invoke non-static function using ::

This is a discussion on invoke non-static function using :: within the C++ Programming forums, part of the General Programming Boards category; Hello everyone, Confused why the following code can compile when we use :: to invoke non-static function. Especially, in the ...

  1. #1
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    invoke non-static function using ::

    Hello everyone,


    Confused why the following code can compile when we use :: to invoke non-static function. Especially, in the sample below, is it possible to call non-static member if T is not int? Why compiler allows the following code to compile?

    Code:
    #include <iostream>
    
    using namespace std;
    
    template  <class T>
    struct FooTrait {
    public:
    	int foo1();
    };
    
    template<>
    struct FooTrait<int> {
    
    	static int foo1() {cout << "Hello Foo1" << endl; return 0;}
    };
    
    template <class T1, class T2 = FooTrait<T1>>
    struct Foo {
    public:
    	int foo()
    	{
    		T2::foo1(); // possible to call non-static member if T is not int?
    
    		return 0;
    	}
    };
    
     int main()
     {
    	 Foo<int> f;
    	 f.foo();
    	 return 0;
     }

    thanks in advance,
    George

  2. #2
    ZuK
    ZuK is offline
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    The compiler only creates code if you instantiate the template for a certain type.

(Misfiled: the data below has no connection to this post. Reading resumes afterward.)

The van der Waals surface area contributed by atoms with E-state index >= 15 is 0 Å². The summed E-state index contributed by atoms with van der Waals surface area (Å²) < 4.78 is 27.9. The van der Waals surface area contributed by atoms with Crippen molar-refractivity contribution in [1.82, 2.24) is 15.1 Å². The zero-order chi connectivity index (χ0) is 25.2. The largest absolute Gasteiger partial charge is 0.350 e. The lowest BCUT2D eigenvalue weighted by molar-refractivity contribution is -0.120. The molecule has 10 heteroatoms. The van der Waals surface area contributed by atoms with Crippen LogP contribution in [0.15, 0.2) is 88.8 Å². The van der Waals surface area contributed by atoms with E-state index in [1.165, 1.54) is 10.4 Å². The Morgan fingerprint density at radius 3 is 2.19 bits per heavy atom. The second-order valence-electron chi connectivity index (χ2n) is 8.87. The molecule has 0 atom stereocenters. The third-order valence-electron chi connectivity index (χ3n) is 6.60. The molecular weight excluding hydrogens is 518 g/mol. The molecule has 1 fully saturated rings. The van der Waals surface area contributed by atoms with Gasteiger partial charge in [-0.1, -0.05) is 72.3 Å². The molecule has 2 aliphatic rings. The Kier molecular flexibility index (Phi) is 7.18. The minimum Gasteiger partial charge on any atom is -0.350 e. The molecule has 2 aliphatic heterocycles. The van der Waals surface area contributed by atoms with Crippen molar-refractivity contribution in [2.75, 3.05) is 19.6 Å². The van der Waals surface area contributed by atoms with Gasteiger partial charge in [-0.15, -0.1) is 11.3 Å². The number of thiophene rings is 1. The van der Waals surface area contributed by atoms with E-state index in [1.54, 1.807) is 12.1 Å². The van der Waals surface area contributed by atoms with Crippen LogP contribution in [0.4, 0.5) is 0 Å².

For int everything is ok. Any other type will fail.
    Kurt

  3. #3
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    Thanks Kurt,


    I have got your points. Do you think it is good code or having some practical value when change the static property of some methods declared in template?

    Quote Originally Posted by ZuK View Post
    The compiler only creates code if you instantiate the template for a certain type.
    For int everything is ok. Any other type will fail.
    Kurt

    regards,
    George

  4. #4
    Cat without Hat CornedBee's Avatar
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    No. Specializations can add extra functionality, but in general should be used to change the implementation, not the interface.
    All the buzzt!
    CornedBee

    "There is not now, nor has there ever been, nor will there ever be, any programming language in which it is the least bit difficult to write bad code."
    - Flon's Law

  5. #5
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    Thanks CornedBee,


    I have got your point that you do not think it is good code to change const property in template specialization.

    Quote Originally Posted by CornedBee View Post
    No. Specializations can add extra functionality, but in general should be used to change the implementation, not the interface.

    regards,
    George

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